Deep sea creatures survived asteroid strike thanks to 'trickle of food'

Discussion in 'Earth Science' started by Plazma Inferno!, Apr 18, 2016.

  1. Plazma Inferno! Ding Ding Ding Ding Administrator

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    Like the dinosaurs themselves, giant marine reptiles, invertebrates and microscopic organisms became extinct after the catastrophic asteroid impact in an immense upheaval of the world's oceans, yet deep sea creatures managed to survive.
    This has puzzled researchers as it is widely believed that the asteroid impact cut off the food supply in the oceans by destroying free-floating algae and bacteria.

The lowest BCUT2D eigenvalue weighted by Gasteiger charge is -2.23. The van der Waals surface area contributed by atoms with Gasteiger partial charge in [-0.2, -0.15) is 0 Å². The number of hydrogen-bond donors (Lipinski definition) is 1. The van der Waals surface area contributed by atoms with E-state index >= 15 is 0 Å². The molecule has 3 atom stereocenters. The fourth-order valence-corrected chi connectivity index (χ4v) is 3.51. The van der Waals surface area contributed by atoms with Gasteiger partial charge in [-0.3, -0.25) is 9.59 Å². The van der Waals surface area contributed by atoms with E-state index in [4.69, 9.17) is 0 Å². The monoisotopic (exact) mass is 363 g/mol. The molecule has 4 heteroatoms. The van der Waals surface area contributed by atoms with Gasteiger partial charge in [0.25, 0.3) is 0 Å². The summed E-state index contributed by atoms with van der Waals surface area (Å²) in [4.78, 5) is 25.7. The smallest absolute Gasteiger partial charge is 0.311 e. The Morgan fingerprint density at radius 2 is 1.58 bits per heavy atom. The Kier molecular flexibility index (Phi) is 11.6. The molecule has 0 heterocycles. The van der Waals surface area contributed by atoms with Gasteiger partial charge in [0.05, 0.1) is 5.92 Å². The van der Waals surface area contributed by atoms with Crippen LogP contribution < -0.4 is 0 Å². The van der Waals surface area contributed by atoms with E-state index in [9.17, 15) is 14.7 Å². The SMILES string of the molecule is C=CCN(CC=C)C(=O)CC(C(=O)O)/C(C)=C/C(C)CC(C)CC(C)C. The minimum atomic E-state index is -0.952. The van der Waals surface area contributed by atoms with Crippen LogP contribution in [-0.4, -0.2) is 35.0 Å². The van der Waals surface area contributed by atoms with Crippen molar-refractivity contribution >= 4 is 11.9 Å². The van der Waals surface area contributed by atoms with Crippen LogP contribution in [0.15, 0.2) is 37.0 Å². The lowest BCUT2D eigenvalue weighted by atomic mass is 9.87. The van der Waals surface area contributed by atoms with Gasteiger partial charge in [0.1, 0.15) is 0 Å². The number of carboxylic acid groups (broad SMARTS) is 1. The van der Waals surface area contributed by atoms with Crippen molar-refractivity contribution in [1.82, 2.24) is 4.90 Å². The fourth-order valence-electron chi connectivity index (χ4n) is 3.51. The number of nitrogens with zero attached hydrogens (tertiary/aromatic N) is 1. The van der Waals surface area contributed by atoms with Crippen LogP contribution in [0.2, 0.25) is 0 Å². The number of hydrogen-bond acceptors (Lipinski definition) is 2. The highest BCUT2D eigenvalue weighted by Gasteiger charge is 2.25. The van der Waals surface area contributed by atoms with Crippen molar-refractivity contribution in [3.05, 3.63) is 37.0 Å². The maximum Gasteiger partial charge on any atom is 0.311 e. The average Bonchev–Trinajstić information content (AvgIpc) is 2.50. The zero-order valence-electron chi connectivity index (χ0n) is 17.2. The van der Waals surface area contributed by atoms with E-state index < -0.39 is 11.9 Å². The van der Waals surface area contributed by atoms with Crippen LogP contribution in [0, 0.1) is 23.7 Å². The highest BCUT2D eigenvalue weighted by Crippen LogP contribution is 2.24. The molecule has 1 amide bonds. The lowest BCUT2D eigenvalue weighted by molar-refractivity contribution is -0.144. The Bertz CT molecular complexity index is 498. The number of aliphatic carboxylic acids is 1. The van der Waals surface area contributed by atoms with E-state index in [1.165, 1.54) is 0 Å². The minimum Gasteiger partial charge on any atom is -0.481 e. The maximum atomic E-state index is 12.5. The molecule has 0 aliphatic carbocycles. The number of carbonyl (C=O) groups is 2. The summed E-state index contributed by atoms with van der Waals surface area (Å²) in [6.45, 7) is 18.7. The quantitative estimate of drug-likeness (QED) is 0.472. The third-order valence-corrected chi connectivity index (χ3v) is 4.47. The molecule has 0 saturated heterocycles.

However, in a recent study, a team led by researchers from Cardiff University's School of Earth and Ocean Sciences provides strong evidence suggesting that some forms of algae and bacteria were actually living in the aftermath of the asteroid disaster, and that they acted as a constant, sinking, slow trickle of food for creatures living near the seafloor.
    The team were able to draw these conclusions by analysing new data from the chemical composition of the fossilised shells of sea surface and seafloor organisms from that period, taken from drilling cores from the ocean floor in the South Atlantic.

    https://www.sciencedaily.com/releases/2016/04/160414081843.htm
     

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